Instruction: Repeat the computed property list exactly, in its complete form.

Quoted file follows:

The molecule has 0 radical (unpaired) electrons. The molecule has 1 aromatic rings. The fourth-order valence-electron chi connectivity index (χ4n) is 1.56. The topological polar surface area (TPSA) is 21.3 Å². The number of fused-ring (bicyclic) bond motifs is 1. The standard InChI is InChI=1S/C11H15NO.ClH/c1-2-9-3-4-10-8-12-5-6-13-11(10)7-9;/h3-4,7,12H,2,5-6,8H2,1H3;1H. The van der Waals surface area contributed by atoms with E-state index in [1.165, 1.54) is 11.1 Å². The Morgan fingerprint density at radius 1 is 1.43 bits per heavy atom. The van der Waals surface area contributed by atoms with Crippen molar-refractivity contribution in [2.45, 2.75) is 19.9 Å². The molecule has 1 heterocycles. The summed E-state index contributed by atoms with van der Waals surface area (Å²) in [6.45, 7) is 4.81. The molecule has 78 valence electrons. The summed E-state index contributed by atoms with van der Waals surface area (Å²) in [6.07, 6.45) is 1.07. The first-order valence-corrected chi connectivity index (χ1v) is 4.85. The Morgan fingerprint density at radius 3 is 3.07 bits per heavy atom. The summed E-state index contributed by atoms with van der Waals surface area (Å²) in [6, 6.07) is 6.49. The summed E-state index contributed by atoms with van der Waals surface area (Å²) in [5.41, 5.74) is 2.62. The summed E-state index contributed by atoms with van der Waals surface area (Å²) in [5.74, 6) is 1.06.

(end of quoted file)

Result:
The molecule has 0 radical (unpaired) electrons. The molecule has 1 aromatic rings. The fourth-order valence-electron chi connectivity index (χ4n) is 1.56. The topological polar surface area (TPSA) is 21.3 Å². The number of fused-ring (bicyclic) bond motifs is 1. The standard InChI is InChI=1S/C11H15NO.ClH/c1-2-9-3-4-10-8-12-5-6-13-11(10)7-9;/h3-4,7,12H,2,5-6,8H2,1H3;1H. The van der Waals surface area contributed by atoms with E-state index in [1.165, 1.54) is 11.1 Å². The Morgan fingerprint density at radius 1 is 1.43 bits per heavy atom. The van der Waals surface area contributed by atoms with Crippen molar-refractivity contribution in [2.45, 2.75) is 19.9 Å². The molecule has 1 heterocycles. The summed E-state index contributed by atoms with van der Waals surface area (Å²) in [6.45, 7) is 4.81. The molecule has 78 valence electrons. The summed E-state index contributed by atoms with van der Waals surface area (Å²) in [6.07, 6.45) is 1.07. The first-order valence-corrected chi connectivity index (χ1v) is 4.85. The Morgan fingerprint density at radius 3 is 3.07 bits per heavy atom. The summed E-state index contributed by atoms with van der Waals surface area (Å²) in [6, 6.07) is 6.49. The summed E-state index contributed by atoms with van der Waals surface area (Å²) in [5.41, 5.74) is 2.62. The summed E-state index contributed by atoms with van der Waals surface area (Å²) in [5.74, 6) is 1.06.